Farm Update: Nov. 2018
The rain has finally arrived but too late for any fall pasture. Continual warm dry weather persisted through the normal fall period resulting in a transition from summer to winter. Unfortunately the cows have been on hay since early August with no prospects of returning to good pasture until next March. Anticipation is building for the arrival of the first calves in early February. With all the old Heritage Shorthorn bulls utilized in our breeding program this year we are expecting quite a selection of interesting Heritage Shorthorn calves. Many will be sired by famous Shorthorn bulls that have not sired off-spring in 30-40 years.
Bi-Monthly Topic: Shorthorns In England and Scotland
Shorthorn numbers have been increasing in England & Scotland (E & S) for the last several years as interest has rebounded thanks to changing styles, heightened promotion, and the Morrisons Shorthorn Beef Scheme. I had the opportunity to visit with 6 different Shorthorn breeders in E & S each with varied approaches to raising Shorthorns. They encompassed Traditional Shorthorns, Dairy Shorthorns, and Beef Shorthorns. Information gleaned from each herd will be presented on an individual basis.
Both English and Scottish Shorthorns, on average, are now much larger than Shorthorns in the USA. Emphasis is placed on muscling in the hindquarters with carcass yield being a prime consideration. With the introduction of Continental Beef Breeds into E & S Shorthorns had to adjust to the new realities of the market place. This was done by selection and the opening of the herd book to allow the introduction of other cattle breeds to produce “improved Shorthorns”. Certainly Maine Anjou played a large role in the “evolving Shorthorn”. In Dairy Shorthorns genetic additions came from Illawarra and Holstein/Friesians.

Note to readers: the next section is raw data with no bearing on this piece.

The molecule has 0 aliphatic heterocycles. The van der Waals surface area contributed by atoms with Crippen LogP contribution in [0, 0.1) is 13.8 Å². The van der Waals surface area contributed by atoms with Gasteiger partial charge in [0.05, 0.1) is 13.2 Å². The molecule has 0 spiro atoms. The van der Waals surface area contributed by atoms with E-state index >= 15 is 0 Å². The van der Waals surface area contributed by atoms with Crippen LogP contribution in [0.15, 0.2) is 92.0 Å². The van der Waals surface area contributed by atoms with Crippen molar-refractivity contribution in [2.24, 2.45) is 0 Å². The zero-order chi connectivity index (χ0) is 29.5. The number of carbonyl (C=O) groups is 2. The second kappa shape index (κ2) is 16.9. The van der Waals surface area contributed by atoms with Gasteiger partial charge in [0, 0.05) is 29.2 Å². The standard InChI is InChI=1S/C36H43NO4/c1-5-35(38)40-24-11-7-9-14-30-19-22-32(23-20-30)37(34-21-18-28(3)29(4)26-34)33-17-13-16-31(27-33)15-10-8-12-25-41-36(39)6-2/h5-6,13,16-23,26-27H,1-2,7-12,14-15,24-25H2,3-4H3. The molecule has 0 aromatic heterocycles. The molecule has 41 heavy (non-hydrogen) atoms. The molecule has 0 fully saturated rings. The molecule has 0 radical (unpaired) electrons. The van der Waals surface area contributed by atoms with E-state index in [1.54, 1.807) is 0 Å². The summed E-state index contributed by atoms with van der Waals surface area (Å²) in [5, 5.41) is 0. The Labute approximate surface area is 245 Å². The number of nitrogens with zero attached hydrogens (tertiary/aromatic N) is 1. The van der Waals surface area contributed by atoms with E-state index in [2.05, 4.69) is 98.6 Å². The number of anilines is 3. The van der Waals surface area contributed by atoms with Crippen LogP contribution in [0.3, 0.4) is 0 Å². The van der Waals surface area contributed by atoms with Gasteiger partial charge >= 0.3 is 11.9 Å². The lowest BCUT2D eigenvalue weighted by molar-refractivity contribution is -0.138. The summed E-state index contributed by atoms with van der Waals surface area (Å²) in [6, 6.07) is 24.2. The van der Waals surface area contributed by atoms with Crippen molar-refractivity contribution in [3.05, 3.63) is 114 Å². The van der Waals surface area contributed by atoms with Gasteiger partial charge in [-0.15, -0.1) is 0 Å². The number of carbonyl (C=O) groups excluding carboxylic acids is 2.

Frequently, as herd books are opened to facilitate the introduction of outside bloodlines, new genetic and trait related problems arise. Certainly this has been true in the USA and E & S. Two problems that were constantly brought up by breeders in England and Scotland were double muscling and a high percentages of twins. Double muscling has become more of world wide Shorthorn issue as breeders in Canada, Australia, and the USA are coming to the realization that double muscling is causing real problems in the breed. Based on discussions with numerous Shorthorn breeders in E & S the twins may be at the 10% plus level leading to significant problems. As a comparison twinning problems in Holsteins in the USA have reached epidemic proportions so it is not just a Shorthorn problem.
Shorthorns in E & S have the luxury of spending much of their lives on quality pasture in an idyllic setting although winters will find them in barn enclosures. There is some calf creep feeding but most breeders do not have their herds on Total Mixed Rations (TMRs) or corn based rations like many breeders do in the USA. Quality grass hay/silage is the main winter substance. The feeding of cake (grain) is not a routine practice.